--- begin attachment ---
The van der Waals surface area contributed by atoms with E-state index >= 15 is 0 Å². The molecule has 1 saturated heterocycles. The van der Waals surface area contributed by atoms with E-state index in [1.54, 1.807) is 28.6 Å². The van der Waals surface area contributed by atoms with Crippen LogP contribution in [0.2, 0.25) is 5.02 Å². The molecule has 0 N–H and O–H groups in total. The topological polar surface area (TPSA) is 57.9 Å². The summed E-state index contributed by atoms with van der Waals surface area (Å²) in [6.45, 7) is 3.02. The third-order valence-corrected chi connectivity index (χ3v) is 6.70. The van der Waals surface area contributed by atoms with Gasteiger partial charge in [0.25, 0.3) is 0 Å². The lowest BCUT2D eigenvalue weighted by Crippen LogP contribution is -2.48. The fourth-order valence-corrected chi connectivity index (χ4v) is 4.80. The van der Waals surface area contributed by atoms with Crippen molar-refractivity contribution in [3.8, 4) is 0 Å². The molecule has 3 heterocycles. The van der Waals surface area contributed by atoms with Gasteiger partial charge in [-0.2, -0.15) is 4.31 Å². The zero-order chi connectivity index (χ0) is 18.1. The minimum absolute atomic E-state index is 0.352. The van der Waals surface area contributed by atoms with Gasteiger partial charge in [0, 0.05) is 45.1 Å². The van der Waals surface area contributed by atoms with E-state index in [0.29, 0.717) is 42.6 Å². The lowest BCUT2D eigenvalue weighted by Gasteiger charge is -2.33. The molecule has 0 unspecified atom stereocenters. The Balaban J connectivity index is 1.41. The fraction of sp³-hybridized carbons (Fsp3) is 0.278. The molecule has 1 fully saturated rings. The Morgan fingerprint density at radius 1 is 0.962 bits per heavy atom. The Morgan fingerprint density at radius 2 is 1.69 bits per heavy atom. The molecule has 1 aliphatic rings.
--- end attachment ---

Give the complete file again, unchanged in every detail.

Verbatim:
The van der Waals surface area contributed by atoms with E-state index >= 15 is 0 Å². The molecule has 1 saturated heterocycles. The van der Waals surface area contributed by atoms with E-state index in [1.54, 1.807) is 28.6 Å². The van der Waals surface area contributed by atoms with Crippen LogP contribution in [0.2, 0.25) is 5.02 Å². The molecule has 0 N–H and O–H groups in total. The topological polar surface area (TPSA) is 57.9 Å². The summed E-state index contributed by atoms with van der Waals surface area (Å²) in [6.45, 7) is 3.02. The third-order valence-corrected chi connectivity index (χ3v) is 6.70. The van der Waals surface area contributed by atoms with Gasteiger partial charge in [0.25, 0.3) is 0 Å². The lowest BCUT2D eigenvalue weighted by Crippen LogP contribution is -2.48. The fourth-order valence-corrected chi connectivity index (χ4v) is 4.80. The van der Waals surface area contributed by atoms with Crippen molar-refractivity contribution in [3.8, 4) is 0 Å². The molecule has 3 heterocycles. The van der Waals surface area contributed by atoms with Gasteiger partial charge in [-0.2, -0.15) is 4.31 Å². The zero-order chi connectivity index (χ0) is 18.1. The minimum absolute atomic E-state index is 0.352. The van der Waals surface area contributed by atoms with Gasteiger partial charge in [0, 0.05) is 45.1 Å². The van der Waals surface area contributed by atoms with E-state index in [0.29, 0.717) is 42.6 Å². The lowest BCUT2D eigenvalue weighted by Gasteiger charge is -2.33. The molecule has 0 unspecified atom stereocenters. The Balaban J connectivity index is 1.41. The fraction of sp³-hybridized carbons (Fsp3) is 0.278. The molecule has 1 fully saturated rings. The Morgan fingerprint density at radius 1 is 0.962 bits per heavy atom. The Morgan fingerprint density at radius 2 is 1.69 bits per heavy atom. The molecule has 1 aliphatic rings.